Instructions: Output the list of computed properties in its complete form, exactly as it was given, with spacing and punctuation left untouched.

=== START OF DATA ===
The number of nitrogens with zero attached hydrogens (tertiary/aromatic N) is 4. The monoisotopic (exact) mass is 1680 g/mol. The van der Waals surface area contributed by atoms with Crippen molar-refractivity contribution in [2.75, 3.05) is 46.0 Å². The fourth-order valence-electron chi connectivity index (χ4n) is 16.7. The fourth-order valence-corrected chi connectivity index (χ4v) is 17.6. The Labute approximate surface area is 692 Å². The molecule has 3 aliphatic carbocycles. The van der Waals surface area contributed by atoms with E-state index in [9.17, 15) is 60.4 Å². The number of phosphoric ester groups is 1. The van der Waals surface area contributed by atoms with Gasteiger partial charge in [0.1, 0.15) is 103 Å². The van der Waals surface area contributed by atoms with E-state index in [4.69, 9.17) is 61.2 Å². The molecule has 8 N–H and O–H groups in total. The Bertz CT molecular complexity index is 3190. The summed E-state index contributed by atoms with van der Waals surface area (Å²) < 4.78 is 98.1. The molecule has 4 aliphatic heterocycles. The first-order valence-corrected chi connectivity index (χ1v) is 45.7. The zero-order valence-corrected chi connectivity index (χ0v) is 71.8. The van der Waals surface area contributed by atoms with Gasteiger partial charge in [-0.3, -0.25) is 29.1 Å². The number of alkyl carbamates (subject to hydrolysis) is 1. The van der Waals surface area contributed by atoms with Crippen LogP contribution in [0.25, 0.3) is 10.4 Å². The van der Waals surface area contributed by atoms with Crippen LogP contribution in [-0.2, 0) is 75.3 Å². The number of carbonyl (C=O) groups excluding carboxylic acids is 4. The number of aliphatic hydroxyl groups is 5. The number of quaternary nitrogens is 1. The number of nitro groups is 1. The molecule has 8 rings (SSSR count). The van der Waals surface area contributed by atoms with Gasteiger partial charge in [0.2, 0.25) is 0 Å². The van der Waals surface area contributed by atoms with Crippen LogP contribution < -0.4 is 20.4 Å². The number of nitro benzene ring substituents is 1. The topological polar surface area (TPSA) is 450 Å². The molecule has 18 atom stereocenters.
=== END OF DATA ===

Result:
The number of nitrogens with zero attached hydrogens (tertiary/aromatic N) is 4. The monoisotopic (exact) mass is 1680 g/mol. The van der Waals surface area contributed by atoms with Crippen molar-refractivity contribution in [2.75, 3.05) is 46.0 Å². The fourth-order valence-electron chi connectivity index (χ4n) is 16.7. The fourth-order valence-corrected chi connectivity index (χ4v) is 17.6. The Labute approximate surface area is 692 Å². The molecule has 3 aliphatic carbocycles. The van der Waals surface area contributed by atoms with E-state index in [9.17, 15) is 60.4 Å². The number of phosphoric ester groups is 1. The van der Waals surface area contributed by atoms with Gasteiger partial charge in [0.1, 0.15) is 103 Å². The van der Waals surface area contributed by atoms with E-state index in [4.69, 9.17) is 61.2 Å². The molecule has 8 N–H and O–H groups in total. The Bertz CT molecular complexity index is 3190. The summed E-state index contributed by atoms with van der Waals surface area (Å²) < 4.78 is 98.1. The molecule has 4 aliphatic heterocycles. The first-order valence-corrected chi connectivity index (χ1v) is 45.7. The zero-order valence-corrected chi connectivity index (χ0v) is 71.8. The van der Waals surface area contributed by atoms with Gasteiger partial charge in [-0.3, -0.25) is 29.1 Å². The number of alkyl carbamates (subject to hydrolysis) is 1. The van der Waals surface area contributed by atoms with Crippen LogP contribution in [0.25, 0.3) is 10.4 Å². The van der Waals surface area contributed by atoms with Crippen LogP contribution in [-0.2, 0) is 75.3 Å². The number of carbonyl (C=O) groups excluding carboxylic acids is 4. The number of aliphatic hydroxyl groups is 5. The number of quaternary nitrogens is 1. The number of nitro groups is 1. The molecule has 8 rings (SSSR count). The van der Waals surface area contributed by atoms with Gasteiger partial charge in [0.2, 0.25) is 0 Å². The van der Waals surface area contributed by atoms with Crippen LogP contribution < -0.4 is 20.4 Å². The number of nitro benzene ring substituents is 1. The topological polar surface area (TPSA) is 450 Å². The molecule has 18 atom stereocenters.